Includes berries, citrus fruit, melons, tropical fruit, and tomatoes
Fruits are the matured ovaries of plants, containing the seeds for the next generation of plants. Many plants cunningly make their fruits sweet, the better to attract animals like us to eat them and disperse the seeds. Fruits are often delicious enough to eat out of hand, but they can also be made into tarts, compotes, shakes, juices, preserves, liqueurs, and many other things.
This grapefruit-mandarin cross looks like a grapefruit in an ill-fitting suit. It's sweet and juicy, though, and simple to eat since the peel comes off easily and the fruit pulls apart into tidy segments that are virtually seedless. Americans pronounce the name "ugly," but in Jamaica, where it's grown, it's pronounced "HOO-glee." Some marketers have tried calling it "Uniq fruit®," but the name hasn't caught on much. Ugli fruit are available from December through April. Most specimens are much uglier than the one pictured here, but don't let that deter you. Select fruits that are heavy for their size, and that give a little when you press them.Learn more
For best flavor, tomatoes should stay on the vine until they're fully ripened. This is a tall order for growers, who prefer to pick tomatoes while they're still green and sturdy, and then gas them with ethylene until they turn red. Vine tomatoes, on the other hand, are picked after they begin to "break" or turn red, which allows them to develop fuller flavor. Expect to pay more for the special handling required to bring these to market.Learn more
There are about 50 varieties of watermelon on the market. They all taste about the same, but they vary in size, flesh color, and in whether they are seeded or seedless. Picnic melons are largest, while icebox melons are round and compact. Many stores also carry yellow-fleshed, white-fleshed, and seedless melons. The rind should be heavy for its size, and free of bruises, soft spots, or cuts. To check for ripeness, look at the pale side of the melon (where it rested while it was growing)--it should be yellow, not white. If your market sells halved watermelons, inspect the flesh--it should be firm, brightly colored, and free of white streaks. Seeded watermelons should have dark brown or black seeds. To store, wrap watermelon slices loosely in plastic and refrigerate for up to two days. Uncut watermelon can be stored at room temperature (preferably in a cool spot) for up to two weeks.Learn more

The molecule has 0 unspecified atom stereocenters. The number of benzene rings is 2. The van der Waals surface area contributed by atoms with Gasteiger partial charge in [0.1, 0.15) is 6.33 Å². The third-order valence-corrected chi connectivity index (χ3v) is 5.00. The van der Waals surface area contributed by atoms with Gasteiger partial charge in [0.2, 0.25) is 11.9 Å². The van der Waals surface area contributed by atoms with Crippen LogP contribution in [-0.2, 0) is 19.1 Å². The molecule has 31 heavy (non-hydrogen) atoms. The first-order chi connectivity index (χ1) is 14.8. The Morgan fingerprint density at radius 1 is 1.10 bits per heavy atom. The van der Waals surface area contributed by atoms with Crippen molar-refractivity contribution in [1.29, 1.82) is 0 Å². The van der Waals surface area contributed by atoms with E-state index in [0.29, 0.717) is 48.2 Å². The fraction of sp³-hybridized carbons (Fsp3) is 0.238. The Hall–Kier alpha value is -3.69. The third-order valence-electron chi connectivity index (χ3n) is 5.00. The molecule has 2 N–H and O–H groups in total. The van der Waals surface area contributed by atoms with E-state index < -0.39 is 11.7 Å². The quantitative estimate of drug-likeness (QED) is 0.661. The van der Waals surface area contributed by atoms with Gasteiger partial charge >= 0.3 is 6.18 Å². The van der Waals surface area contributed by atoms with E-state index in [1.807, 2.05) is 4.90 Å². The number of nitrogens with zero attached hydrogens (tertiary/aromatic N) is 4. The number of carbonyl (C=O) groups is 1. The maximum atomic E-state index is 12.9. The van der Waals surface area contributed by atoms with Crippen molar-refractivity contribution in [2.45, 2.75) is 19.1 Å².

This tropical fruit has sweet, creamy pulp that's wonderful in fruit salads or shakes. They arrive in the summer. Since they bruise easily when ripe, they're usually sold while they're still hard. Take them home and let them ripen on the counter for a few days until they yield to a gentle squeeze. Remove the peel and seeds before serving.Learn more
Winter squash come in many sizes and shapes, but all have hard outer rinds that surround sweet, often orange flesh. Winter squash arrive late in the growing season and they have a long shelf life, so they've long been a staple in winter and spring, when other vegetables are harder to come by. Unlike summer squash, winter squash must be cooked. They're usually baked or steamed, and then sometimes puréed. Select squash that are heavy for their size.Learn more
America's most popular summer squash, zucchini can be served raw, sautéed, baked, grilled, and even shredded and baked in a cake. Green zucchini is the most popular, but some grocers also carry a bright yellow variety. There's also a globe-shaped round zucchini that's easy to stuff.Learn more